Brewer says vote split on tax cuts, sales tax will break budget stalemate
PHOENIX -- Gov. Jan Brewer wants separate legislative votes on the issues of tax cuts and a sales tax referral in hopes of breaking the budget stalemate.
Brewer told Capitol Media Services on Thursday there is no way she can get the necessary votes in the Senate for the single measure, already approved by the House, that now includes both putting a proposed sales tax hike on the November ballot and slashing income and property taxes by $650 million.
The problem is that Sen. Carolyn Allen, R-Scottsdale, said she supports the temporary sales tax hike that Brewer insists be part of the deal but can't swallow the governor's offer to cut revenues, at least not now.
And Sens. Pamela Gorman, R-Anthem, and Ron Gould, R-Lake Havasu City, won't support the tax cut bill as it exists because they don't want to give voters the option to hike their own sales taxes.
That leaves Senate Republicans with only 15 votes for the two issues tied together, one short of what they need. And so far, not a single Democrat has been willing to support the plan.
Brewer said that probably leaves only one option: put the questions into two separate bills.
Senate President Bob Burns, R-Peoria, who hasn't been able to lasso the votes for the combined package in his 18-member caucus, said he will try to sell the idea. But Burns said he remains doubtful it will work.
"Part of the way of getting votes (for the tax referral) was to couple' the issues together, he said.
"You decouple it, you lose votes,' Burns continued. "I don't see that as a viable option.'
But even Sen. Russell Pearce, R-Mesa, one of the most vocal opponents of the proposed sales tax hike, said Thursday he can support what the Brewer is proposing. And Sen. Steve Pierce, R-Prescott, the new acting Senate majority whip, said he might be able to sell the deal.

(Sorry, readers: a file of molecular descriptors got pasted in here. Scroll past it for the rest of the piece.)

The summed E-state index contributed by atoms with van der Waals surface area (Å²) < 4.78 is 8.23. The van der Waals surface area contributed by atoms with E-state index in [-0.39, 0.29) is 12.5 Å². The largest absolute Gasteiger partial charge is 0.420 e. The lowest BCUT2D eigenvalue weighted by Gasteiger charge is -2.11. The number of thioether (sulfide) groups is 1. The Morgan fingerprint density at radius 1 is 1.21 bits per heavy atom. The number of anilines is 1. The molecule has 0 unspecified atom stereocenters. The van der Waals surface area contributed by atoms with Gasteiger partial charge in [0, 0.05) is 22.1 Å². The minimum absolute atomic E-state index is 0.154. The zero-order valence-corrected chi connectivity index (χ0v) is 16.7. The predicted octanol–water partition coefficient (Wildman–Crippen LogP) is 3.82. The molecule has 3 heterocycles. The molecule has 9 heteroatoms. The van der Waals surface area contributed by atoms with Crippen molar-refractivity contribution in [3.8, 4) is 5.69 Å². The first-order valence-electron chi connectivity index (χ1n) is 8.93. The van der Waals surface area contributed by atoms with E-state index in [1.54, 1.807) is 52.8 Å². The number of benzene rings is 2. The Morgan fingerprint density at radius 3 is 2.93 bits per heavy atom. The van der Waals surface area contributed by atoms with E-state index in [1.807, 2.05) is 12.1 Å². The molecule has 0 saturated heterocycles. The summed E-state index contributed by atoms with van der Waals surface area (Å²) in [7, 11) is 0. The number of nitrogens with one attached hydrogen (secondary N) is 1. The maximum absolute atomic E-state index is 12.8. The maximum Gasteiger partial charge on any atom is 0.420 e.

The House already has approved a modified budget for the fiscal year that began July 1. The changes became necessary when Brewer vetoed key provisions last month after lawmakers failed to include her key demand: allowing voters to decide if they're willing to enact a three-year increase in state sales taxes to help offset the sharply declining state revenues and minimize spending cuts.
But the House plan, which gathered only 32 votes -- just one more than necessary -- came only after GOP leaders structured the package so members who don't support a sales tax referral could say they also were voting for tax cuts.
That's because the same bill that sends the sales tax measure to the ballot also would immediately repeal the state property tax.
That levy, suspended for three years in 2006, raises about $250 million a year. It returns automatically later this year without legislative action.
And the same bill also would cut corporate income taxes by 30 percent and individual income taxes by 6.6 percent, effective in 2011, a move that would reduce revenues another $400 million a year.
The governor said having the issues in two separate bills shouldn't change anything.
"We have a compromise deal,' she said, regardless of how many pieces are involved. "It goes as a package.'
"I'm OK treating it all as one package,' he said. "There's so much good in here,' Pearce continued, referring to what he believes will be the economic stimulus of $650 million in tax cuts.
He said the idea would enable Allen to provide the necessary 16th vote for the sales tax referral. At the same time, he said, Gould and Gorman could now vote for the tax cut because it would be divorced from the sales tax issue.
Pearce said he has no qualms about having two separate pieces of legislation because he is convinced voters will reject Brewer's proposal to move the state sales tax to 6.6 percent for 2010 and 2011 and 6.1 percent for 2012 before returning in 2013 to the current 5.6 percent rate.
Brewer, however, said she believes voters will support the levy which, over that three-year period, years, could raise about $2.5 billion. Of that total, two thirds would be earmarked for education, with the balance for health and public safety needs.
"It's not the solution to fix all the problems,' she said, referring to the fact there is currently a $3 billion a year gap between existing tax revenues and expenditures. The package includes further spending cuts, use of stimulus money and some borrowing to bridge the gap.
Secretary of State Ken Bennett said county election officials need to know no later than Monday what lawmakers intend to put on the ballot if they want the sales tax referral to go to voters on Nov. 3. Legislative action after that, he said, would mean an election later in November or possibly December.